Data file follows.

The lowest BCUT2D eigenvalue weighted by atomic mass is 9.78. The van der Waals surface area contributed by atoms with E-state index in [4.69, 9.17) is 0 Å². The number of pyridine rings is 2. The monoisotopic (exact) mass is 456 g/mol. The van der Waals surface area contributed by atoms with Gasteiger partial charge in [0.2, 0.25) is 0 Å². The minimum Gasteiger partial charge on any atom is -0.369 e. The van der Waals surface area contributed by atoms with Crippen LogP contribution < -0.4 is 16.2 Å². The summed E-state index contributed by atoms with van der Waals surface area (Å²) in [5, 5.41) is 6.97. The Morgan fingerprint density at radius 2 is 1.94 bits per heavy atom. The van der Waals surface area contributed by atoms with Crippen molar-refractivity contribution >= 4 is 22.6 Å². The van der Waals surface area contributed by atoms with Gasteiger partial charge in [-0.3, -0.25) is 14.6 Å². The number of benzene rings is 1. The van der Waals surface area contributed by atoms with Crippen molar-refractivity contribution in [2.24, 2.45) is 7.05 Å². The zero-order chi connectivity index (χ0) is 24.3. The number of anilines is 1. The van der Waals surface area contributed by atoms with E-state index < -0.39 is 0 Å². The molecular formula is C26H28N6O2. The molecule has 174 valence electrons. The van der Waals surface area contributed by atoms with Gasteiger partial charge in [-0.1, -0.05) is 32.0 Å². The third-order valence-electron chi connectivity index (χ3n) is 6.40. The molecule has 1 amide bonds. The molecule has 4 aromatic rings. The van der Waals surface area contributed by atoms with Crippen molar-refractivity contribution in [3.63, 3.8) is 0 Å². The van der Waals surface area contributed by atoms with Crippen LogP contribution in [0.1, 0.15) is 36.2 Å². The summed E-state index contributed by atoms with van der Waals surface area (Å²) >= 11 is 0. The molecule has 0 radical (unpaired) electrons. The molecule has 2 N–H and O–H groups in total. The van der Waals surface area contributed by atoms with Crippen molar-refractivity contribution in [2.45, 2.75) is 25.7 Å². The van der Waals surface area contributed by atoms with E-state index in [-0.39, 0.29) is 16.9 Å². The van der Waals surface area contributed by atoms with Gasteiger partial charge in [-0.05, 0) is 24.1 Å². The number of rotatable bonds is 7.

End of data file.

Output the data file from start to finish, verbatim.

The lowest BCUT2D eigenvalue weighted by atomic mass is 9.78. The van der Waals surface area contributed by atoms with E-state index in [4.69, 9.17) is 0 Å². The number of pyridine rings is 2. The monoisotopic (exact) mass is 456 g/mol. The van der Waals surface area contributed by atoms with Gasteiger partial charge in [0.2, 0.25) is 0 Å². The minimum Gasteiger partial charge on any atom is -0.369 e. The van der Waals surface area contributed by atoms with Crippen LogP contribution < -0.4 is 16.2 Å². The summed E-state index contributed by atoms with van der Waals surface area (Å²) in [5, 5.41) is 6.97. The Morgan fingerprint density at radius 2 is 1.94 bits per heavy atom. The van der Waals surface area contributed by atoms with Crippen molar-refractivity contribution >= 4 is 22.6 Å². The van der Waals surface area contributed by atoms with Gasteiger partial charge in [-0.3, -0.25) is 14.6 Å². The number of benzene rings is 1. The van der Waals surface area contributed by atoms with Crippen molar-refractivity contribution in [2.24, 2.45) is 7.05 Å². The zero-order chi connectivity index (χ0) is 24.3. The number of anilines is 1. The van der Waals surface area contributed by atoms with E-state index < -0.39 is 0 Å². The molecular formula is C26H28N6O2. The molecule has 174 valence electrons. The van der Waals surface area contributed by atoms with Gasteiger partial charge in [-0.1, -0.05) is 32.0 Å². The third-order valence-electron chi connectivity index (χ3n) is 6.40. The molecule has 1 amide bonds. The molecule has 4 aromatic rings. The van der Waals surface area contributed by atoms with Crippen molar-refractivity contribution in [3.63, 3.8) is 0 Å². The van der Waals surface area contributed by atoms with Crippen LogP contribution in [0.1, 0.15) is 36.2 Å². The summed E-state index contributed by atoms with van der Waals surface area (Å²) >= 11 is 0. The molecule has 0 radical (unpaired) electrons. The molecule has 2 N–H and O–H groups in total. The van der Waals surface area contributed by atoms with Crippen molar-refractivity contribution in [2.45, 2.75) is 25.7 Å². The van der Waals surface area contributed by atoms with E-state index in [-0.39, 0.29) is 16.9 Å². The van der Waals surface area contributed by atoms with Gasteiger partial charge in [-0.05, 0) is 24.1 Å². The number of rotatable bonds is 7.